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City of Manteca needs more code enforcement

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POSTED September 2, 2012 8:18 p.m.

Editor, Manteca Bulletin, 

A few years ago, a neighbor began piling trash in his driveway, covering it with a plastic tarp. The pile grew and grew, and more trash and junk started appearing beside his house in the front yard, and between the house and the fence.  Another neighbor and I offered to get a dumpster and dispose of this garbage for him, but the homeowner wasn't interested.

After several winter storms, the tarp had blown off, and the trash was spread around and blowing into my neighbor's yard.  We spoke to the homeowner again, but he still wasn't a bit concerned about the problem that he had created.  I called the city, the code enforcement division responded, and the problem was solved in a matter of days. Thank you code enforcement division. 

This summer, we were experiencing more mosquitoes than usual.  The same neighbor had let his pool go green and the entire neighborhood was suffering as a result.  I called the county, and the mosquito abatement people began treating and monitoring this homeowner's pool for him, at the taxpayers' expense. 

I've lived in my neighborhood for over 20 years, and this year for the first time, my neighbors and I are noticing rats in our yards.  I imagine that they're coming from someone’s trash pile or backyard shed. Who knows?

Everyone can probably tell a similar story. Some people just don't care what sort of problems, nuisances, or eyesores they inflict upon their neighbors, whether it's a boat or old car on the front lawn, garbage totes and junk in their front yard, or boats and trailers parked in the street. Perhaps they think that because it's their property, they'll do whatever they please. That's why every city needs codes and the people to enforce them.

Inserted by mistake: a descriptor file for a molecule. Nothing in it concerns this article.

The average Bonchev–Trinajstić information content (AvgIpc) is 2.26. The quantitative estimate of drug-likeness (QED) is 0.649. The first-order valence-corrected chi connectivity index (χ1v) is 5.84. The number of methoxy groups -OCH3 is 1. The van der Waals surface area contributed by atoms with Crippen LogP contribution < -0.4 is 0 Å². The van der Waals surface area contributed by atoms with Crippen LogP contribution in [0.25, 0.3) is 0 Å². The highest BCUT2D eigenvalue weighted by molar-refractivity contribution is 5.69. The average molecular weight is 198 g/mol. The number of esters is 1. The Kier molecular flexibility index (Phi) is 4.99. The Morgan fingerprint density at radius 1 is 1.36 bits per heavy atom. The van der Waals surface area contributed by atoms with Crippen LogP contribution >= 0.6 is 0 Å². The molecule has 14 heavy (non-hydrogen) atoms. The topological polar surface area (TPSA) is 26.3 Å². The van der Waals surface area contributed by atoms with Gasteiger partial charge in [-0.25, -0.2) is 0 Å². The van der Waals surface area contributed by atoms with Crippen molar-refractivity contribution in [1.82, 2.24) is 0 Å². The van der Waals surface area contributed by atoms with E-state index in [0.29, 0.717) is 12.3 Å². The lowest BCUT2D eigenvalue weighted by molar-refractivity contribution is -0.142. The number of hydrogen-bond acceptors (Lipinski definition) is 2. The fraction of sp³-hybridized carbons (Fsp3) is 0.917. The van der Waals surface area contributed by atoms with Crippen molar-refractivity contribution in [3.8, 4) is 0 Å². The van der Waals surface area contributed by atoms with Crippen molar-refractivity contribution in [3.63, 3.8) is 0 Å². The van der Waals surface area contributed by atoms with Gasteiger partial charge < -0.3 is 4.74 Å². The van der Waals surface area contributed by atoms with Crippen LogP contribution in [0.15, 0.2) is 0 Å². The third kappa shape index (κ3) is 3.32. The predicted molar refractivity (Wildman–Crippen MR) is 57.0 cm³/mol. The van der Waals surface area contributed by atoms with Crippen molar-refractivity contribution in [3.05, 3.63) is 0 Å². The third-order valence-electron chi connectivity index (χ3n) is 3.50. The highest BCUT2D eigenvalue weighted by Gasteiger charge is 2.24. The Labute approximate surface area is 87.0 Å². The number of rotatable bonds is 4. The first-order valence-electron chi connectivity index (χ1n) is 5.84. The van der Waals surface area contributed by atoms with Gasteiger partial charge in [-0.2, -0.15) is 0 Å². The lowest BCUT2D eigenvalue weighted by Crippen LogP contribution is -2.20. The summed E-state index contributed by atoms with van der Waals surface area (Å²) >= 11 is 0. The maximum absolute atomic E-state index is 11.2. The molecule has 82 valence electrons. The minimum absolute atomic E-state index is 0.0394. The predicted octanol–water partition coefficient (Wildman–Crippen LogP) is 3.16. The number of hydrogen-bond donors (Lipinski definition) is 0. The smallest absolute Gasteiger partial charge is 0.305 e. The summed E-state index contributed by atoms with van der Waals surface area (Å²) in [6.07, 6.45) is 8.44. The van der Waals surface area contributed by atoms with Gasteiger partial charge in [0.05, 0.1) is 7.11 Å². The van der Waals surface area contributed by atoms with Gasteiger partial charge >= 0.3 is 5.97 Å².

Additionally, every homeowner knows or should know that you can't add on to your home, erect structures on your property with uninspected wiring and plumbing, or build whatever kind of fence you want wherever you want it, without first checking with the city and perhaps getting a permit.  If you choose to ignore the process and the city responds by telling you to remove or change the structure that doesn't meet code requirements, and your defense is "Well everyone else is doing it!", good luck with that.  Try that same excuse on the cop who pulls you over for speeding, or the IRS agent who busts you for under reporting your income and see where it gets you.

 Personally, I think that the City of Manteca is too lenient about the enforcement of code violations, but I am glad that it has these rules on the books, and that the code enforcement division is there to make sure that the codes are not ignored.  Without them, Manteca would resemble some filthy Third World village, or maybe Oakland.

 

Stephen Breacain

Manteca

Sept. 1, 2012

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